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Tennessee Improves in Child Well-Being Ranking

Embargoed until Contacts: Linda O'Neal or
May 22, 2008               Pam Brown
3:00 a.m. EDT Phone      (615) 741-2633

Tennessee ranks 42nd in the nation, better than 43rd last year, with improved outcomes for older children, but faces challenges in the care of the very youngest, according to the 2008 KIDS COUNT Data Book. The 2008 KIDS COUNT Data Book compares states on 10 core indicators of child well-being and shows Tennessee improved on six of the 10 measures.

Tennessee has implemented good public policies and strategies to improve outcomes for older children,” said Linda O’Neal, executive director of the Commission on Children and Youth, the Tennessee KIDS COUNT grantee, “resulting in more children graduating from high school and fewer adolescents dying.”

Tennessee must continue and strengthen significant emphasis on improving preconception maternal health to reduce the number of low birthweight babies and infant deaths, efforts that take several years before the outcomes are reflected in data reported in the book.”

The 2008 essay discusses youth who are involved in state juvenile justice systems and highlights effective strategies for improving outcomes for these youth, including an effective continuum of community-based services, performance-based standards in juvenile facilities detention reform, and the Casey Foundation’s Juvenile Detention Alternative Initiative (JDAI).  The essay also challenges local and state agencies to increase opportunities for positive youth development and reduce unnecessary and inappropriate detention and incarceration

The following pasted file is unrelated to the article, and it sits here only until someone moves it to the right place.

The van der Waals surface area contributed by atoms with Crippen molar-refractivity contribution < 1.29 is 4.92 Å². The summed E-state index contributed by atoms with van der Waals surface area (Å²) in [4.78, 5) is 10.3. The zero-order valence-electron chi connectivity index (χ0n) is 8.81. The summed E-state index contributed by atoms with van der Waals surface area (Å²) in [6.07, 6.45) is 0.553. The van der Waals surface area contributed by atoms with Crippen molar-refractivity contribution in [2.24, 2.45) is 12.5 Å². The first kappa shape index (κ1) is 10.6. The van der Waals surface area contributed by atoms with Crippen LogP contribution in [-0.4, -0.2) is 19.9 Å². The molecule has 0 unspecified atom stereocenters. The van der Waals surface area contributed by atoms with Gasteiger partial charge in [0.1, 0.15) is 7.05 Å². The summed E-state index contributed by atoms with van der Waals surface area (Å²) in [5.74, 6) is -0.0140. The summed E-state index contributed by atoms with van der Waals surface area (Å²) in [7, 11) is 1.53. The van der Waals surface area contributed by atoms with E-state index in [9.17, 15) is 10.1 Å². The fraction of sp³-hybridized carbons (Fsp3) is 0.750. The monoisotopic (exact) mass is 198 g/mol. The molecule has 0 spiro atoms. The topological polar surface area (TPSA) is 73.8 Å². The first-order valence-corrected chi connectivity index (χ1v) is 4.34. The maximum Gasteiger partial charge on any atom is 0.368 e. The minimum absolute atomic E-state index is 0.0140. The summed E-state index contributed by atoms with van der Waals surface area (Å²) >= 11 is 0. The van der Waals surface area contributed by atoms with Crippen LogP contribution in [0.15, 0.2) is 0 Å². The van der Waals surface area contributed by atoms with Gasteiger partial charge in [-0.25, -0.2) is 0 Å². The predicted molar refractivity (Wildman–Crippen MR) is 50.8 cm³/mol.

The book emphasizes what researchers and science know about brain development and maturity and identifies effective strategies to provide children opportunities are on track for success. Most young people who become involved with the justice system eventually become law-abiding, contributing citizens. Developing programs that respond effectively and provide youth with the skills and education required for a good job are factors most associated with successful outcomes.

The Tennessee Commission on Children and Youth is an independent agency created by the Tennessee General Assembly. Its primary mission is to advocate for improvements in the quality of life for Tennessee children and families.

The KIDS COUNT National Data Book is available on the Internet at www. and through TCCY’s website at The KIDS COUNT program is funded by the Annie E. Casey Foundation, the nation’s largest philanthropy devoted exclusively to disadvantaged children. For more information, contact (615) 741-2633 or a TCCY regional coordinator.